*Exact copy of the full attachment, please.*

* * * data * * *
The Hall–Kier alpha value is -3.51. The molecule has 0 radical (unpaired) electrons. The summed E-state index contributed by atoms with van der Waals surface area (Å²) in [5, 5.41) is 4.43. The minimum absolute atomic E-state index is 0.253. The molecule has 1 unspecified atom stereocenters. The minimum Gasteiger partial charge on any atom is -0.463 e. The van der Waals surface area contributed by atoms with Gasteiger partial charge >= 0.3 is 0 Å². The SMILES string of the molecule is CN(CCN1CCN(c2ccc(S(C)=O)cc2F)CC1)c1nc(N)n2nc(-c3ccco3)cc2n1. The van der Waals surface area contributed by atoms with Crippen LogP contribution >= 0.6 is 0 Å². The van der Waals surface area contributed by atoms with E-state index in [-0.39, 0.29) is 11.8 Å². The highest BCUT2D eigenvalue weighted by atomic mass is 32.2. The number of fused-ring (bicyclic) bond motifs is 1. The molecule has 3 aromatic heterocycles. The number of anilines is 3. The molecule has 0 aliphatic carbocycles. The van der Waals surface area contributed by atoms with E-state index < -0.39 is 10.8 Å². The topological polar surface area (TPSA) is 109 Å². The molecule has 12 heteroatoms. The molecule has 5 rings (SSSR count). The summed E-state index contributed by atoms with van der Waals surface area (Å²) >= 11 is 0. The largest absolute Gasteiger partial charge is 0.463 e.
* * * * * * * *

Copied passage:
The Hall–Kier alpha value is -3.51. The molecule has 0 radical (unpaired) electrons. The summed E-state index contributed by atoms with van der Waals surface area (Å²) in [5, 5.41) is 4.43. The minimum absolute atomic E-state index is 0.253. The molecule has 1 unspecified atom stereocenters. The minimum Gasteiger partial charge on any atom is -0.463 e. The van der Waals surface area contributed by atoms with Gasteiger partial charge >= 0.3 is 0 Å². The SMILES string of the molecule is CN(CCN1CCN(c2ccc(S(C)=O)cc2F)CC1)c1nc(N)n2nc(-c3ccco3)cc2n1. The van der Waals surface area contributed by atoms with Crippen LogP contribution >= 0.6 is 0 Å². The van der Waals surface area contributed by atoms with E-state index in [-0.39, 0.29) is 11.8 Å². The highest BCUT2D eigenvalue weighted by atomic mass is 32.2. The number of fused-ring (bicyclic) bond motifs is 1. The molecule has 3 aromatic heterocycles. The number of anilines is 3. The molecule has 0 aliphatic carbocycles. The van der Waals surface area contributed by atoms with E-state index < -0.39 is 10.8 Å². The topological polar surface area (TPSA) is 109 Å². The molecule has 12 heteroatoms. The molecule has 5 rings (SSSR count). The summed E-state index contributed by atoms with van der Waals surface area (Å²) >= 11 is 0. The largest absolute Gasteiger partial charge is 0.463 e.